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Human ovum: The zona pellucida is seen as a thick clear girdle surrounded by the cells of the corona radiata.
The zona pellucida (plural zonae pellucidae, also egg coat or pellucid zone) is a glycoprotein layer surrounding the plasma membrane of mammalianoocytes. It is a vital constitutive part of the oocyte. The zona pellucida first appears in unilaminar primary oocytes. It is secreted by both the oocyte and the ovarian follicles. The zona pellucida is surrounded by the corona radiata. The corona is composed of cells that care for the egg when it is emitted from the ovary.
This structure binds spermatozoa, and is required to initiate the acrosome reaction. In the mouse (the best characterised mammalian system), the zona glycoprotein, ZP3, is responsible for sperm binding, adhering to proteins on the sperm plasma membrane. ZP3 is then involved in the induction of the acrosome reaction, whereby a spermatozoon releases the contents of the acrosomal vesicle. The exact characterisation of what occurs in other species has become more complicated as further zona proteins have been identified.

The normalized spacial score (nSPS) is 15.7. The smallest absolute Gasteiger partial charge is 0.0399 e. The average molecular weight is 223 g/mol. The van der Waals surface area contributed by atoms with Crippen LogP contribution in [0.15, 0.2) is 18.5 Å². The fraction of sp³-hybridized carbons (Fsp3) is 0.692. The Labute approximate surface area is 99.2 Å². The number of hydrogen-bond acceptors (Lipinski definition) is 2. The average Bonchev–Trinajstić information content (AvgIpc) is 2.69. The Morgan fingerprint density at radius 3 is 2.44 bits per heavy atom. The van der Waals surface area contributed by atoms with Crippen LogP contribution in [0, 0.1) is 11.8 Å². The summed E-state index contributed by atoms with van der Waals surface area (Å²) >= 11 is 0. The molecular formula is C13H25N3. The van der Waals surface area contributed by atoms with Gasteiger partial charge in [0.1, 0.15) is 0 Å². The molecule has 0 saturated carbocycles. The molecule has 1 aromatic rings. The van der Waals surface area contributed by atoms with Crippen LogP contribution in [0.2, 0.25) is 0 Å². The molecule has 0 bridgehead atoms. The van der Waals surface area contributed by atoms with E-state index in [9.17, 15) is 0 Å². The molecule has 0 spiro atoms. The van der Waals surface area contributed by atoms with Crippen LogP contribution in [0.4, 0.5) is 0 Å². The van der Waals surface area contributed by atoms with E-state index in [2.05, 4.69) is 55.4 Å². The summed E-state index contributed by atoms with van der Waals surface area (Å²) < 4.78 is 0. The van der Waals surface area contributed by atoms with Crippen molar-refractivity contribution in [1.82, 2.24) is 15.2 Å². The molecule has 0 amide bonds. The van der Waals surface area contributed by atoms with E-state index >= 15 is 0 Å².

In humans, five days after the fertilization, the blastocyst performs zona hatching; the zona pellucida degenerates and decomposes, to be replaced by the underlying layer of trophoblastic cells.
The zona pellucida is essential for oocyte growth and fertilization.
The zona pellucida is a translucent matrix of glycoproteins that surrounds the mammalian oocyte, and its formation is critical to successful fertilization. In non-mammals it is called the vitelline membrane or vitelline envelope.
The thick membrane of the zona pellucida functions to only allow species-specific fertilization; to prevent polyspermy, and enable the acrosome reaction for the successful adhesion and penetration of the sperm cell. The major glycoproteins of the egg coat responsible, are known as sperm-binding proteins.
In non-mammals, the zona pellucida is called the vitelline membrane or envelope, and the vitelline envelope in insects, and plays an important role in preventing cross-breeding of different species, especially in species such as fish that fertilize outside of the body.
The zona pellucida is commonly used to control wildlife population problems by immunocontraception. When the zona pellucida of one animal species is injected into the bloodstream of another, it results in sterility of the second species due to immune response. This effect can be temporary or permanent, depending on the method used. In New Jersey, immunocontraception using porcine zona pellucida has been trialled for the control of deer.
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